Amanda Han / Matthew MacFarland 16:19
no, unfortunately, California is one of those few states that does not allow large rental losses, Calvin is not recognized real estate professional.

Amanda Han / Matthew MacFarland 16:29
Also, it also doesn’t recognize bonus depreciation. So that’s why I’m a big insurance. So

Amanda Han / Matthew MacFarland 16:34
so that’s gonna be then in our scenario, you see, we didn’t include the state. But of course, if you live in another state, maybe that’s more reasonable, right? Maybe it could be federal as well as state taxes. So okay, it’s huge when you kind of add, you know, layers upon layers of different strategies to see what the potential tax benefits is going to be.

Jason Hartman 16:53
Okay. Very good. All right. Keep going.

Amanda Han / Matthew MacFarland 16:55
Yeah, I think it’s you kind of alluded to this earlier, I think, you know, we think, you know, based on experience, cost segregation and real estate profession, when you can combine them together, that’s, that really is the holy grail of tax planning for real estate investors. And you know, real estate professional, what we’re talking about is, you know, a lot of people may not know, but when, you know, if you have if you’re generating losses from rental properties, and when we say losses, we’re talking about paper losses, right worlds, where you’re not losing money on your cash flow. But if you have losses from your rentals, the goal is obviously to be able to use those losses offset your other income. Now, the IRS said, you can do that, to some extent if your income is below 150 grand. But if your income is above 150, then what do we do? Right? Well, that’s where a real be real estate professional can come and play. Because if you or your spouse if you’re married, if one even qualifies a real estate professional for tax purposes, then any losses you generate in the current year from your rentals can be used to offset all of your other sources of income without limitation. So you got WTO, you’ve got no interest dividends, there’s no income from other businesses.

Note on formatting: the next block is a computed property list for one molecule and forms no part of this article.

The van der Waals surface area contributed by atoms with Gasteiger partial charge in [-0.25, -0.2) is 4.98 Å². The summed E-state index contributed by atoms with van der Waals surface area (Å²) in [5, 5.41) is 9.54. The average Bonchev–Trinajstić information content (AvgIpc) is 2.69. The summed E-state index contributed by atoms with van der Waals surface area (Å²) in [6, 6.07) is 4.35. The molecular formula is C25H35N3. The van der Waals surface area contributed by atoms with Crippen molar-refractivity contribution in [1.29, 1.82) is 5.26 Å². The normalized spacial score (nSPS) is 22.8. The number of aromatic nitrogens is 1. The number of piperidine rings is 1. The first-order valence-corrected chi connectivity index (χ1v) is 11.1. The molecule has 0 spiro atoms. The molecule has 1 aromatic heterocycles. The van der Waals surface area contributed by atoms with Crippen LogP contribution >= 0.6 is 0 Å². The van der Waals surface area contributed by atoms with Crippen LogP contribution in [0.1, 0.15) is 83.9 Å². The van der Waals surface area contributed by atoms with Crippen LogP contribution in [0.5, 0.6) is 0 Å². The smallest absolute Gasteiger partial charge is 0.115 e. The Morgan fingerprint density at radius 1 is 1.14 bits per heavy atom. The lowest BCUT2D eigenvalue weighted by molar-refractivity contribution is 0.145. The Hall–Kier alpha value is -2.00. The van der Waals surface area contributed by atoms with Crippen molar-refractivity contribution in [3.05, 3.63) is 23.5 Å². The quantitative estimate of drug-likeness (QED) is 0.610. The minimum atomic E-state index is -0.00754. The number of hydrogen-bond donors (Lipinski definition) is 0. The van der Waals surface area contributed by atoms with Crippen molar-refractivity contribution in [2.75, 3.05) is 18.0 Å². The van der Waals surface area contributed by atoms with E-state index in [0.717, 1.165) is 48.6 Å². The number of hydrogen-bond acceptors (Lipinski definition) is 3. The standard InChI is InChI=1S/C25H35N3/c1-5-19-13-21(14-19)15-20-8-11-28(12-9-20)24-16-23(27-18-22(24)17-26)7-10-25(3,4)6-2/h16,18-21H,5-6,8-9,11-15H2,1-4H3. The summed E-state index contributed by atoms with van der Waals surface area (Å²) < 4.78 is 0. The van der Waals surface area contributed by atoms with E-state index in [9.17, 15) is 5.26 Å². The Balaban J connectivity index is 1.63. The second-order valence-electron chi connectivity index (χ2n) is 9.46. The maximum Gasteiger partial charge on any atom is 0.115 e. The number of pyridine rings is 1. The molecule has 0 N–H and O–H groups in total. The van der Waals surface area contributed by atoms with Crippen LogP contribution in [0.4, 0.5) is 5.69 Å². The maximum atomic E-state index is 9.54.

Jason Hartman 17:53